Yesterday, Google announced that it was changing its ad policies to allow advertisers to use other people's trademarks in the text of their ads. This makes sense—there's a number of different contexts in which one company might refer to another in an ad: Home Depot wants to tell you it has great deals on Toro lawnmowers; AT&T wants to hammer home the point that they're the only US home of the iPhone; Pepsi wants to tell you that people like its taste more than Coke. However, the new policy still restricts how those trademarks can be used beyond what the law allows.
Google has said, both here and in a meeting we had with them earlier this week, that an advertiser can use someone else's trademark only if they are reselling the trademarked goods, selling compatible or replacement parts for the goods, or reviewing the goods. So a search for “Ford Mustang” might turn up ads for used car dealers, aftermarket auto parts suppliers, and car review sites, in addition to the websites for Ford, authorized Ford car and parts dealers, and so on. Some of these decisions might be more or less welcome to a trademark holder—while Lexmark probably has no problem with an ad for Amazon that advertises its sales of Lexmark products; it might be less happy (though without a strong legal case) about an ad for third-party cartridges that work in Lexmark printers.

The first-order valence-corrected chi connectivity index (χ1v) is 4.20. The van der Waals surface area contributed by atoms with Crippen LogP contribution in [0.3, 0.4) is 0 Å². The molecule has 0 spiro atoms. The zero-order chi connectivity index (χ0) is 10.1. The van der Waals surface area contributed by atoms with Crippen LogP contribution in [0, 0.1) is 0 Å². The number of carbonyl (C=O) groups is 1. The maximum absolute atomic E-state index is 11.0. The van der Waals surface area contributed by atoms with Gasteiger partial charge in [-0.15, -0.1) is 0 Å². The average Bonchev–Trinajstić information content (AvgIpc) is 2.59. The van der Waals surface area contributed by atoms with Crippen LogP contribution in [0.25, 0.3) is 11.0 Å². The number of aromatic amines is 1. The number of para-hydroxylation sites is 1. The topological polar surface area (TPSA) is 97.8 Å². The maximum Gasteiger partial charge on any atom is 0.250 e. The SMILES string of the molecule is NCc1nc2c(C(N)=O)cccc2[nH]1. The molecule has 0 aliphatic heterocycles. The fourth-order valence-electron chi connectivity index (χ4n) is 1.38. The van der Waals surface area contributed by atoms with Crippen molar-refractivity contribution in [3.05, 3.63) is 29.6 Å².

But one of the first uses of others' trademarks in advertising that comes to my mind is comparative uses: Chevrolet calling into question Ford's machismo; Microsoft calling Macs overpriced; and Apple accusing Microsoft of spending more money on marketing instead of fixing Vista's bugs.
Despite this, the New York Times reports that trademark owners may be more upset. However, most of the complaints (both legal and non) from trademark owners are centered around the use of their trademarks as triggers for others ads, not when their marks are used in the text of an ad itself. So long as an ad isn't deceptive, there's no question under the law that one company can name another. As the Times article notes, both Yahoo and Microsoft already allow trademarks to be used in the text of other companies' ads.
The more significant legal complaints about Google's ad policies are in areas where Google's existing policy differed from the other two companies: its willingness to use trademarked search terms to trigger other ads. For instance, Burger King might buy “McDonalds” as a keyword, so that a search for “McDonalds” will also turn up ads for the competitor. Lawsuits on that subject tend to focus on the question of whether or not using those trademarks on the back end of the process is an infringement—either through the selling of the triggers themselves, or by deceiving users by showing them a competitor's ads when they have searched for a company's trademark. The merits of those arguments center on whether or not Google is using the marks “in commerce,” or whether or not the competitors' ads cause consumer confusion.
That controversy will remain for the immediate future, but the change in Google's ad policy doesn't affect the contours of that battle. The new policy neither expands nor contracts the use of trademarked keywords, and its expanded use of trademarks in text still falls far short of what the law allows advertisers to say. Google touts the fact that its change in policy allows for more informative ads; even more informative would be a policy that grants advertisers the full ability to compare themselves with their competitors.